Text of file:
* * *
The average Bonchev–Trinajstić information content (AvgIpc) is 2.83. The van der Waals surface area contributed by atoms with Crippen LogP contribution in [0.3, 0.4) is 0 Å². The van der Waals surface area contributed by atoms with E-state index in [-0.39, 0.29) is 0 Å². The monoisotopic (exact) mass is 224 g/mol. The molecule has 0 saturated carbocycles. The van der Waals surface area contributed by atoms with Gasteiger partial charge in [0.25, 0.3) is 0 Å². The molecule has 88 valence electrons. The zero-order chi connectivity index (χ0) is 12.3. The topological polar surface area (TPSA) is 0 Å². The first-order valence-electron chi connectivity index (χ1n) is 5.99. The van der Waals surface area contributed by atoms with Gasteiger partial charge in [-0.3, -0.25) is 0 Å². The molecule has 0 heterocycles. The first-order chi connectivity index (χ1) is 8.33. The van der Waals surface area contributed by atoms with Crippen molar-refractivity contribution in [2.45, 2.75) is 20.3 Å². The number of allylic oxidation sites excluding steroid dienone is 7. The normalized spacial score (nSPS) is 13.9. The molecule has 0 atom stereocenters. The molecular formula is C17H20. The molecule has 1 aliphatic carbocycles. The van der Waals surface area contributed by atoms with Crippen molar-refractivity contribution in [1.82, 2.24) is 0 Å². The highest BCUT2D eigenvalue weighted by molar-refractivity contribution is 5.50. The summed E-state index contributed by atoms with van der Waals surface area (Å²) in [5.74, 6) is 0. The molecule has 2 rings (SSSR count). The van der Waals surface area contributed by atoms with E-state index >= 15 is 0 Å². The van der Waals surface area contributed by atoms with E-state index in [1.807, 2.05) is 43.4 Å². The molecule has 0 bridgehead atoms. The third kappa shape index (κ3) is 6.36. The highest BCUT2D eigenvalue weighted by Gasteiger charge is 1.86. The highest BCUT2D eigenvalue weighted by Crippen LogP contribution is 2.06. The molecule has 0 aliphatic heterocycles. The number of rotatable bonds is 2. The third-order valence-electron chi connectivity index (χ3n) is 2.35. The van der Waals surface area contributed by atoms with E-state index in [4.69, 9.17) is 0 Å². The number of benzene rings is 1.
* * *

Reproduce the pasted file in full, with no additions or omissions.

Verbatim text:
The average Bonchev–Trinajstić information content (AvgIpc) is 2.83. The van der Waals surface area contributed by atoms with Crippen LogP contribution in [0.3, 0.4) is 0 Å². The van der Waals surface area contributed by atoms with E-state index in [-0.39, 0.29) is 0 Å². The monoisotopic (exact) mass is 224 g/mol. The molecule has 0 saturated carbocycles. The van der Waals surface area contributed by atoms with Gasteiger partial charge in [0.25, 0.3) is 0 Å². The molecule has 88 valence electrons. The zero-order chi connectivity index (χ0) is 12.3. The topological polar surface area (TPSA) is 0 Å². The first-order valence-electron chi connectivity index (χ1n) is 5.99. The van der Waals surface area contributed by atoms with Gasteiger partial charge in [-0.3, -0.25) is 0 Å². The molecule has 0 heterocycles. The first-order chi connectivity index (χ1) is 8.33. The van der Waals surface area contributed by atoms with Crippen molar-refractivity contribution in [2.45, 2.75) is 20.3 Å². The number of allylic oxidation sites excluding steroid dienone is 7. The normalized spacial score (nSPS) is 13.9. The molecule has 0 atom stereocenters. The molecular formula is C17H20. The molecule has 1 aliphatic carbocycles. The van der Waals surface area contributed by atoms with Crippen molar-refractivity contribution in [1.82, 2.24) is 0 Å². The highest BCUT2D eigenvalue weighted by molar-refractivity contribution is 5.50. The summed E-state index contributed by atoms with van der Waals surface area (Å²) in [5.74, 6) is 0. The molecule has 2 rings (SSSR count). The van der Waals surface area contributed by atoms with E-state index >= 15 is 0 Å². The van der Waals surface area contributed by atoms with E-state index in [1.807, 2.05) is 43.4 Å². The molecule has 0 bridgehead atoms. The third kappa shape index (κ3) is 6.36. The highest BCUT2D eigenvalue weighted by Gasteiger charge is 1.86. The highest BCUT2D eigenvalue weighted by Crippen LogP contribution is 2.06. The molecule has 0 aliphatic heterocycles. The number of rotatable bonds is 2. The third-order valence-electron chi connectivity index (χ3n) is 2.35. The van der Waals surface area contributed by atoms with E-state index in [4.69, 9.17) is 0 Å². The number of benzene rings is 1.